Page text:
• Blood clotting disorders – Some women suffering from recurrent pregnancy loss have been diagnosed with inherited disorders that make them susceptible to generating clots in their blood vessels. The link between blood clotting disorders (thrombophilias) and miscarriage is more likely to be diagnosed in the late first or early second trimester.
  • Hormonal abnormalities – Women diagnosed with pre-existing hormonal disorders, including uncontrolled diabetes mellitus or unregulated thyroid gland dysfunction, are highly prone to develop recurrent pregnancy loss.
  • Fetal chromosomal anomalies - Experts have found that around 70% of miscarriages happen due to the anomalies diagnosed in the number of chromosomes in the fetus. The cause is more common in women with higher maternal age, and the condition is often called random miscarriage.
  • Unexplained RPLImageWhile there are above specific causes for RPL, there are certain cases with no identified cause. Unexplained or undiagnosed RPL can be a frustrating and challenging experience for couples. However, studies have found that with consistent attempts at conception and no excess interventions, the chances for future birth remain quite high for couples, even with unexplained recurrent pregnancy loss. Depending on their age and individualized health status, they have a 50-80% chance of experiencing natural pregnancy in the future.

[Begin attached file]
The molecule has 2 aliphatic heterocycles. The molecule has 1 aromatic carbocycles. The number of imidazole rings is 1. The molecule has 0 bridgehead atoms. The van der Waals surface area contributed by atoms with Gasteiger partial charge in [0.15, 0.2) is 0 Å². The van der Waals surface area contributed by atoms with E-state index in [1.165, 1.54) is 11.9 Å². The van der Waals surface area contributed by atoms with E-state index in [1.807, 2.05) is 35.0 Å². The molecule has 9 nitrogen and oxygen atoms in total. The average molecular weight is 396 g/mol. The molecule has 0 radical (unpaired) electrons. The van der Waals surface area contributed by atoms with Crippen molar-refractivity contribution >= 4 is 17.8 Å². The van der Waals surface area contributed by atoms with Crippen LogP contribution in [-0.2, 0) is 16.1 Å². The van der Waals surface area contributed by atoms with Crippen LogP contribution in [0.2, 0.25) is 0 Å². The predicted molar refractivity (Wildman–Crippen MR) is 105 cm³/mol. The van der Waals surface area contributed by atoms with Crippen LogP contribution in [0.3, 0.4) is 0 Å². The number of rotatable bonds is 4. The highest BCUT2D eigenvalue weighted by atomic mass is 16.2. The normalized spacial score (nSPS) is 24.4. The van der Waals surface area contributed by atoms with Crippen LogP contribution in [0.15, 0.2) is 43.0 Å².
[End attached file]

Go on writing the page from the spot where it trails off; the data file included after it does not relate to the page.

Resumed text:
What are the Types of Diagnostic Tests for Recurrent Pregnancy Loss?

To diagnose recurrent pregnancy loss, fertility specialists follow a series of diagnostic procedures that includes:

  • Blood tests

The healthcare professions will draw the blood from couples to test the levels of progesterone, a hormone that thickens the uterus lining and nurtures embryo development. It also produces certain proteins that affect maintaining a safe pregnancy. Women will also be tested for pelvic inflammatory disease, a sexually transmitted disease that might increase the risk of miscarriage.

  • Ultrasound

Ultrasound uses sound waves to create images of organs and inner structures of the fetus, enabling doctors to predict fibroids or polyps that cause miscarriage or infertility problems. During the procedure, the doctor uses a transvaginal ultrasound, where a transducer will get detailed images of the reproductive organs.

  • Genetic Screening

Most recurrent pregnancy loss happens due to aneuploidy. It means the embryo has an irregular number of chromosomes. The genetic variations due to translocation (chromosomal rearrangement) in men or women might cause chromosomally unbalanced eggs or sperm. Hence, the embryo cannot fully develop after conception, resulting in miscarriage.

  • Hormone test